The other thing desperately wrong with PalmOS is it's effectively unaware of the internet. A lot of PIM data is today stored on servers such as Exchange, IMAP, or WebDAV. Same for documents. The Palm mail application for years synchronised with Outlook or other mail clients on your PC and not directly with your mail and/or calendar server. This is fine for conserving bandwidth but wrong from every other point of view. The point of a Palm is it's smaller and easier to carry around than your PC, so suggesting that you need your PC to pick up email is... never mind. Palm's answer so far has been an utterly misguided "HotSync over the internet to your PC" and a half-working IMAP/SMTP mail program (finally bought in from a smaller software house) that doesn't understand IMAP folders. A proper PIM OS would have fully-featured clients for contacts, mail, calendar, and file servers, and ideally the vendor should offer such servers on a subscription basis.

PalmOS's relationship with the internet is unsatisfactory in other ways. When attached to a PC via a cable/cradle, the Palm is not connected to the internet through the PCs connection! In a quaint US fixation with modems, the best you can do (without high geek skills) is allow the Palm to dial out with the PCs modem. Web browsing is even more embarrassing: Modern PalmOS browsers are powerful enough to let you find, pay for, and download PalmOS software, but don't let you install the package. You need to attach your Palm to a PC and use HotSync for that. It's similar with documents: The leading Office-style application is based on the idea that you keep the master document on your PC and HotSync a lightweight version to the Palm - clearly just a toy. There is a media player on new Palms, but no you can't download porn movies. You have to do so on the PC and HotSync a lightweight version to the Palm. Anal! PalmOS machines now have first-class computer resources. They should grow up and behave like first class computers before the company goes out of business.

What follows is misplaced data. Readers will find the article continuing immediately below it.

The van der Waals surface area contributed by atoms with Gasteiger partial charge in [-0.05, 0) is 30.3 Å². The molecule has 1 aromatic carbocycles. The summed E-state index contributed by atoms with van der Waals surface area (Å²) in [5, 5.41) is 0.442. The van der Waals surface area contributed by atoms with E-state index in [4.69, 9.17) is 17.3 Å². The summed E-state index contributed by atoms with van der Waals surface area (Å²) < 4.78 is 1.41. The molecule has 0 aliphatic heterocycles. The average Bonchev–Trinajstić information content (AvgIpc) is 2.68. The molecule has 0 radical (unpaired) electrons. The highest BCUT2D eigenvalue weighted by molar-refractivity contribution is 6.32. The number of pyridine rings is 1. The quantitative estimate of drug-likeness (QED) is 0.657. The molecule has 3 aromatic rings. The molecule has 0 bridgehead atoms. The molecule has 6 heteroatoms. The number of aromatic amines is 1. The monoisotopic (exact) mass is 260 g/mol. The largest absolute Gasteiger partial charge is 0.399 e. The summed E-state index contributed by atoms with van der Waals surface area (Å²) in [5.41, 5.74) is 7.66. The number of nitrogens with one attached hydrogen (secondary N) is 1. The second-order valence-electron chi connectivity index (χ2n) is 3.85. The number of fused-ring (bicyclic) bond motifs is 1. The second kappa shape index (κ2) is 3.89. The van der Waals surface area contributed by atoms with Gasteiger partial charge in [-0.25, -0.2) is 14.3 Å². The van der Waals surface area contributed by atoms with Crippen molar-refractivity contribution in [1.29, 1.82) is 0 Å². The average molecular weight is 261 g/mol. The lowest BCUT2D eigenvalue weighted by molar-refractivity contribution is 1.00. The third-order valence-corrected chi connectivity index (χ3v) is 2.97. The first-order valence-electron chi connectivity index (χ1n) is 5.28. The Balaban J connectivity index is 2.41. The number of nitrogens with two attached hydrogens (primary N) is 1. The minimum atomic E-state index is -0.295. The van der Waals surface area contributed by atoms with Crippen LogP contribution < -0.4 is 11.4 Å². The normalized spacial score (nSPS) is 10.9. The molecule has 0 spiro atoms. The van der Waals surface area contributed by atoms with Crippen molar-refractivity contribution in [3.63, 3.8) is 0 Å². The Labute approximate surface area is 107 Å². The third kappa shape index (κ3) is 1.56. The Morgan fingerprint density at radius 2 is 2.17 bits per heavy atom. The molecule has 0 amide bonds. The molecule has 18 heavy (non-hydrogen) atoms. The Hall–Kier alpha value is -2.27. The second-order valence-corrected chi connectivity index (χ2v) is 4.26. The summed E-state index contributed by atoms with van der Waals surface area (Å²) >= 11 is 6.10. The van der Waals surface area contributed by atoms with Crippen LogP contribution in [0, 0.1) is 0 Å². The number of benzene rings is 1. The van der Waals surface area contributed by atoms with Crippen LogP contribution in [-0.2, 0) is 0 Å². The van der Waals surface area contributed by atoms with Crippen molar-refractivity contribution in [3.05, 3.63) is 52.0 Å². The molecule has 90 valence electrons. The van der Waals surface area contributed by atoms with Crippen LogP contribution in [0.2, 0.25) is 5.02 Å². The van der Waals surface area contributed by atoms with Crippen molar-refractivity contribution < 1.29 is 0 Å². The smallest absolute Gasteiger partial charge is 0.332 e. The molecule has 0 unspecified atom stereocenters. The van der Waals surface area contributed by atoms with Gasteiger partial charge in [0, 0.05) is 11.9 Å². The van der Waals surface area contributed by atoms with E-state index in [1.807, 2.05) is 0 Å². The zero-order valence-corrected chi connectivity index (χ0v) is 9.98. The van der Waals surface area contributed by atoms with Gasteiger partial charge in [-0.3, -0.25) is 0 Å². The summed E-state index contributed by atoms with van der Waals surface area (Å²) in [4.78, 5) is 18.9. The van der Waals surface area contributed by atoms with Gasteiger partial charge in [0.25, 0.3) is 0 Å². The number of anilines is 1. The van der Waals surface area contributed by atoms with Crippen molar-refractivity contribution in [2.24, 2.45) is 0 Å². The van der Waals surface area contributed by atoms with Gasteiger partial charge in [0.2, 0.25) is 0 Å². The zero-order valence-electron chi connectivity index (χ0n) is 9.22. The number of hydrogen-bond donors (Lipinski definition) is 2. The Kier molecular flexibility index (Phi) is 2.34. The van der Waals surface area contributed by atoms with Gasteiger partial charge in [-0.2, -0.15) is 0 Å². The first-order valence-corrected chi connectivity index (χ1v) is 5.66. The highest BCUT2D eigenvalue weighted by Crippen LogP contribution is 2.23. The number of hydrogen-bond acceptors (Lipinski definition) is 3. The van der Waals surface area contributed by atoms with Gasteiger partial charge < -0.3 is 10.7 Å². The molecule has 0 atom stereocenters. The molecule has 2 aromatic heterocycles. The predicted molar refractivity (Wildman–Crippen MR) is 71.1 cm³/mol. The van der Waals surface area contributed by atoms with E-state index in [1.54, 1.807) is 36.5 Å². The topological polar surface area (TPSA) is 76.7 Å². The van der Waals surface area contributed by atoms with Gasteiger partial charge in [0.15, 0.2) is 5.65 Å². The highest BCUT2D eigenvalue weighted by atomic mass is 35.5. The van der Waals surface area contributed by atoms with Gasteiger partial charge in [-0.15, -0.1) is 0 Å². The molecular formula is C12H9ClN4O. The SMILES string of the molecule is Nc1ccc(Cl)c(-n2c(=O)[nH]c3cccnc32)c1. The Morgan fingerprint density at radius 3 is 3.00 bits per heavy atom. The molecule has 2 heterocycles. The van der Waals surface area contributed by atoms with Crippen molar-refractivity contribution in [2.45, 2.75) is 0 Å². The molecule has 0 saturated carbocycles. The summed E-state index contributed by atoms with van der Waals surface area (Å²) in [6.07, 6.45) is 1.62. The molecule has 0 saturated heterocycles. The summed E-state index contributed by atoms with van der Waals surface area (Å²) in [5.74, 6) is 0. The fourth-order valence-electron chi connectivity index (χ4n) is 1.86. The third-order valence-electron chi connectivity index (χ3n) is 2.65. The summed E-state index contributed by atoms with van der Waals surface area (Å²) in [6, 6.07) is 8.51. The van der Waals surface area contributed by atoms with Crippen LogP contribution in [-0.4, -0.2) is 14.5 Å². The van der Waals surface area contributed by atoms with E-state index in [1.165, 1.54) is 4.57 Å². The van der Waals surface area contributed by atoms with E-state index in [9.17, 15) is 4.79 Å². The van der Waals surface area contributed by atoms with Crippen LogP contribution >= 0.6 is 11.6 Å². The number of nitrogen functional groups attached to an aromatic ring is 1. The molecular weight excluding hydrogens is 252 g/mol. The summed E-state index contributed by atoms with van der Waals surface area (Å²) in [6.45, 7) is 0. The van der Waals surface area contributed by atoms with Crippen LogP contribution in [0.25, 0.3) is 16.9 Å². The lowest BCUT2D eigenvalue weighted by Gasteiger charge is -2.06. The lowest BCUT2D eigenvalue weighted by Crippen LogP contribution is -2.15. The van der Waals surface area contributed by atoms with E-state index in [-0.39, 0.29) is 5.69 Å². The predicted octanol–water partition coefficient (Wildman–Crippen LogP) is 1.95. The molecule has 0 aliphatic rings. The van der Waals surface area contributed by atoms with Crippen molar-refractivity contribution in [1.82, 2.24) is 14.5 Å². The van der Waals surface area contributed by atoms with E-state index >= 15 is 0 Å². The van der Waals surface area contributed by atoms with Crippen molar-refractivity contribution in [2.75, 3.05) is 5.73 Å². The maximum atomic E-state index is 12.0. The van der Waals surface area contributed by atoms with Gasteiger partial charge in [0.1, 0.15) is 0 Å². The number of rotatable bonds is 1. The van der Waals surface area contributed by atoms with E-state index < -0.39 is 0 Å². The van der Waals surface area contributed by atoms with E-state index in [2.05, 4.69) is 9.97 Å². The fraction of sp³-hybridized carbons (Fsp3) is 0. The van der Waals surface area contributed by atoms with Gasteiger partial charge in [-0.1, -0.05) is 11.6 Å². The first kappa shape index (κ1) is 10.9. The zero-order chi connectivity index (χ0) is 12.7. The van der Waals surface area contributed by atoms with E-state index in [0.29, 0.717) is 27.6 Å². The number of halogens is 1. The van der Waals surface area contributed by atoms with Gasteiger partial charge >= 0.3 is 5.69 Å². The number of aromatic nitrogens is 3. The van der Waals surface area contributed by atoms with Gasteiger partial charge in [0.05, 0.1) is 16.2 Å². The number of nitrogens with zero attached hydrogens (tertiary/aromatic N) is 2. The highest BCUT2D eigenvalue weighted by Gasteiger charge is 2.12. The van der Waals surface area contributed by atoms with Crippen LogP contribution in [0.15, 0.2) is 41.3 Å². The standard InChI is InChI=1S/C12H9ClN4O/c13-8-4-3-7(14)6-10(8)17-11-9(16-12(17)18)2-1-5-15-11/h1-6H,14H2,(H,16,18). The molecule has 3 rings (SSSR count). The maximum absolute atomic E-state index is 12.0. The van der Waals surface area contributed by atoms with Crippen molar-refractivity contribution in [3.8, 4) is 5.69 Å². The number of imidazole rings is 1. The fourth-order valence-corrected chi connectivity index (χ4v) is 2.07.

On the software application side, PalmOS suffers from a crippling delusion of Gates. When the first PalmPilot came out in 1994, it had outstandingly good PIM software by the day's standards. Of course, there were a few spots here and there that could be improved, and various independent software vendors (ISVs) tried to produce a better calendar, better address book, better notepad, etc. Palm, instead of improving its PIM software and driving these vendors out of business, took the incredibly stupid path of shipping increasingly sub-standard software (more or less the same as in 1994) and hosting a web site where customers could, with luck and patience, buy better PIM software independently. What were they thinking? Probably that they would become "the Microsoft of the handheld world", with many supporting ISVs. The fact that the Microsoft of the PC world constantly competes, successfully, with software vendors who fill gaps in Windows (with the notable exception of anti-virus software) was somehow lost on the Palm company. Only recently has Palm started improving its PIM software.

So that's why PalmOS is no longer my favourite PIM OS. Incidentally, MacOS is my favourite PIM OS. Apart from its merits as a computer operating system, it does almost all of the above things right: It synchronises with various other PIM-enabled devices, including Palms and phones, and with email, contacts, calendar, etc. servers. Apple does offer an internet-based, backed up, data store with email and calendar sharing (I haven't subscribed, but I like the fact the service exists). MacOS has a decent idea of privacy and security, and a good password manager. It comes with good PIM applications maintained by Apple. The only drawback is that the smallest Mac is a lot bigger than the biggest Palm. I wish that Apple would get over the Newton failure and build a good handheld PIM device.